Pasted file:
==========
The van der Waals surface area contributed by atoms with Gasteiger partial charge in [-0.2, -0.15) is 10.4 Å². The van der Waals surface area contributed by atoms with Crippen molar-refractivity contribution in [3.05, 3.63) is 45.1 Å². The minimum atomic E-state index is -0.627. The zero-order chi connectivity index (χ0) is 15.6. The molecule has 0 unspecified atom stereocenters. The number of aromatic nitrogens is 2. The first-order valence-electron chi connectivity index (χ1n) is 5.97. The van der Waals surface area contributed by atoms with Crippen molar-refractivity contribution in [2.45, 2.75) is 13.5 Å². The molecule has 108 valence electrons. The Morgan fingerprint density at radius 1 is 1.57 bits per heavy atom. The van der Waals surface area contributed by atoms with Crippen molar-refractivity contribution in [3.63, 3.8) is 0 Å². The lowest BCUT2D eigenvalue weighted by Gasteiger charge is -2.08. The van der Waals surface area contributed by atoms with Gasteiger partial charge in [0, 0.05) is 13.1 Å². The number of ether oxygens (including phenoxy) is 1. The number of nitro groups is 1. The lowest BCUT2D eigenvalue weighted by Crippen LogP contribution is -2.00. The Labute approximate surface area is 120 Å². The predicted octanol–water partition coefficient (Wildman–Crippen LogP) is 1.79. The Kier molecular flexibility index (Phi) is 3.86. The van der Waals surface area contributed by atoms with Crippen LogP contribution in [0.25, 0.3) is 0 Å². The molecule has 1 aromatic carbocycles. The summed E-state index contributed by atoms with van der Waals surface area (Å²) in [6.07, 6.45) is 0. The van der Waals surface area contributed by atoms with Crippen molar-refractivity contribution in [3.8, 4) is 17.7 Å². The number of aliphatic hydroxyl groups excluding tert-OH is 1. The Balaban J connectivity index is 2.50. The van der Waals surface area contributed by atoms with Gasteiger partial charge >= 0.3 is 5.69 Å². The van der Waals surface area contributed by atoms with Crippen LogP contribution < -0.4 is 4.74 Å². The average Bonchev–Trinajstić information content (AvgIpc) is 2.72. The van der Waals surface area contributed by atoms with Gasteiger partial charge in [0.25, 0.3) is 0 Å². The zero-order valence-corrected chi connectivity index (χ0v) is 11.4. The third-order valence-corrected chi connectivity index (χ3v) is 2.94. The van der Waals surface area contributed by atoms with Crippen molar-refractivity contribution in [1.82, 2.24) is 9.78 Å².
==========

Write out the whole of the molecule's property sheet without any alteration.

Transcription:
The van der Waals surface area contributed by atoms with Gasteiger partial charge in [-0.2, -0.15) is 10.4 Å². The van der Waals surface area contributed by atoms with Crippen molar-refractivity contribution in [3.05, 3.63) is 45.1 Å². The minimum atomic E-state index is -0.627. The zero-order chi connectivity index (χ0) is 15.6. The molecule has 0 unspecified atom stereocenters. The number of aromatic nitrogens is 2. The first-order valence-electron chi connectivity index (χ1n) is 5.97. The van der Waals surface area contributed by atoms with Crippen molar-refractivity contribution in [2.45, 2.75) is 13.5 Å². The molecule has 108 valence electrons. The Morgan fingerprint density at radius 1 is 1.57 bits per heavy atom. The van der Waals surface area contributed by atoms with Crippen molar-refractivity contribution in [3.63, 3.8) is 0 Å². The lowest BCUT2D eigenvalue weighted by Gasteiger charge is -2.08. The van der Waals surface area contributed by atoms with Gasteiger partial charge in [0, 0.05) is 13.1 Å². The number of ether oxygens (including phenoxy) is 1. The number of nitro groups is 1. The lowest BCUT2D eigenvalue weighted by Crippen LogP contribution is -2.00. The Labute approximate surface area is 120 Å². The predicted octanol–water partition coefficient (Wildman–Crippen LogP) is 1.79. The Kier molecular flexibility index (Phi) is 3.86. The van der Waals surface area contributed by atoms with Crippen LogP contribution in [0.25, 0.3) is 0 Å². The molecule has 1 aromatic carbocycles. The summed E-state index contributed by atoms with van der Waals surface area (Å²) in [6.07, 6.45) is 0. The van der Waals surface area contributed by atoms with Crippen molar-refractivity contribution in [3.8, 4) is 17.7 Å². The number of aliphatic hydroxyl groups excluding tert-OH is 1. The Balaban J connectivity index is 2.50. The van der Waals surface area contributed by atoms with Gasteiger partial charge >= 0.3 is 5.69 Å². The van der Waals surface area contributed by atoms with Crippen LogP contribution < -0.4 is 4.74 Å². The average Bonchev–Trinajstić information content (AvgIpc) is 2.72. The van der Waals surface area contributed by atoms with Gasteiger partial charge in [0.25, 0.3) is 0 Å². The zero-order valence-corrected chi connectivity index (χ0v) is 11.4. The third-order valence-corrected chi connectivity index (χ3v) is 2.94. The van der Waals surface area contributed by atoms with Crippen molar-refractivity contribution in [1.82, 2.24) is 9.78 Å².